Three shots were fired at Yitzhak Rabin’s back on the Saturday night of November 4, 1995, ending the Israeli prime minister’s life. Rabin, a retired IDF chief of staff who had led the IDF in the Six-Day War, was assassinated at the end of a peace rally in Tel Aviv. The murderer, Yigal Amir, was a fanatical Jew who was carried away by the public mood of those in the opposition camp to the Oslo Accords, and decided to exact the price he believed Rabin should pay for his acts.
The murderer did not act in a vacuum. In the months prior, the right-wing led a solid opposition to the government, mainly against the Oslo Accords and the vision of peace that Rabin had promoted. The number of suicide bombings in the streets and the rising number of murdered Israeli civilians took their toll, and public opinion was hostile and full of fear.
Out in the streets, the gloves were off—daily demonstrations and rallies were taking place, with protestors carrying nooses and coffins graffitied with the words “Rabin kills Zionism.” Calls like “By fire and by blood we shall get rid of Rabin” were leading the riots. Posters portraying Rabin as a traitor to Israel, wearing a keffiyeh (Arabic scarf), were all across the country.
But it was not only the “street” that issued vicious condemnation of Rabin; Israeli political and religious leaders were no less violent in their rhetoric. The opposition, led by charismatic Member of Knesset (MK) Benjamin Netanyahu, used public sentiment to slam the government. Right wing MKs equated Rabin to Nazi collaborators Marshal Petain and Benito Moussolini, calling upon Israelis to act against the government just as the French did to the Vichy regime of France. A young Kahana Chai (“Kahana Lives,” a group founded after the assassination of Rabbi Meir Kahana) activist (and now a member of the Knesset), Itamar Gvir, was interviewed on the Israeli TV news with the hood ornament from Rabin’s Cadillac in his hands and said “Just like we got to the car, we can get to Rabin.”
Lending a religious imprimatur to this devastating discourse, a group of rabbis publicly called for Rabin’s death by conducting an ancient mystical ritual meant to end the lives of sinners. The murderer himself sought religious justification for taking Rabin’s life by consulting with several rabbis and Jewish legal authorities.
For me, a young Jerusalemite high school student who on the one hand experienced the fear of exploding buses and other terror acts while on the other hand spent time volunteering in peace organizations, the environment felt really toxic. I chose not to attend the peace rally in Tel Aviv after I was attacked the Friday before by right-wingers who wouldn’t let me hand out Pro-Peace stickers and flyers at the entrance to the city. I thought that my camp abandoned Rabin, and that we were not doing enough to show support of the peace attempts.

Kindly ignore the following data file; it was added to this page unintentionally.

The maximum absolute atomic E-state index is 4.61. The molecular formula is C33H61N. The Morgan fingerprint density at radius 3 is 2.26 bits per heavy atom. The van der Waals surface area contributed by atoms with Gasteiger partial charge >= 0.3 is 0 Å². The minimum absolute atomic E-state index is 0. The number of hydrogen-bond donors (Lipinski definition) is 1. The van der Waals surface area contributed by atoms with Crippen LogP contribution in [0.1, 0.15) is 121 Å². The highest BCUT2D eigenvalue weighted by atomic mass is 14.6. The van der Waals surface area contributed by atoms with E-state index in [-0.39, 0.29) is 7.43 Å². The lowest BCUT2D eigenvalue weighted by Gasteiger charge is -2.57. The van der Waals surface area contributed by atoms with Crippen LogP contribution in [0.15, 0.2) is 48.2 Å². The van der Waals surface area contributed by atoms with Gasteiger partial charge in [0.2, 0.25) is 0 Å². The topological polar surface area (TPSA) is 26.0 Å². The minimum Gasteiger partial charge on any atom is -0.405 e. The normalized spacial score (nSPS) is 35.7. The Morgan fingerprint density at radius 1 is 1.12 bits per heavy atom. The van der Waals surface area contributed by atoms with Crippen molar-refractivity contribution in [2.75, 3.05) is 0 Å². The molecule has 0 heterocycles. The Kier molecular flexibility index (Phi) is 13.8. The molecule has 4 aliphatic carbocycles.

Rabin’s assassination shocked the nation, who couldn’t believe that an Israeli Prime Minister could be killed—especially by a Jew. For me, it was a sign that Israeli democracy was imperiled, that too many citizens did not understand what democracy meant. How could one take the law into his hands and do something that shakes the whole country in order to make a political change?!
Soon enough, reality took over, and people went back to their lives. The assassin was sentenced to life imprisonment, but in the public sphere there were no honest discussions about freedom of speech and protest, and no one questioned how the assasination might have been prevented by strengthening Israeli democracy and the democratic consciousness in Israel.
Twenty-six years have passed since that night. Prime ministers and governments have been elected and have peacefully ended their terms, upholding the bedrock of a democratic society; yet, many Israelis experience that, in many other ways, democracy in the country has been weakened over the years.
Attempts to create discussion about what resulted in Rabin’s assasination, including criticism of the opposition’s inflammatory role in public discourse and the boundaries of freedom, were turned down over the years by leadership. Commemoration ceremonies are held annually but without a real discussion about the meaning of Rabin’s assasination, without talking about his legacy. (What was Rabin’s legacy?! The left wing decided that his legacy was just the Oslo Accords, while the right wing decided it was all about bloodshed and witch hunting.)
The wound created in Israel by Rabin’s death has not healed, even after all these years—but there is a path forward. The way to heal is by defending democracy, by acting to strengthen the public discussion around democracy, rights, and boundaries. Only by securing the democratic pillars in Israeli society will we be sure that the national tragedy Israel lived through 26 years ago will not happen again.
That is how I see the political and democratic situation in Israel, and that is why one of the things I am the most passionate about is discussing Israeli politics, explaining its pillars, and supporting organizations who try to strengthen Israeli democracy and its institutions. Those of us who live outside of the Land of Israel need to remember that Israel is a young democracy facing many challenges. Our role is to expand our knowledge, and to support the leaders who seek to deepen democracy’s roots in Israeli society. This is a core lesson of Rabin’s death, a lesson we still need to learn.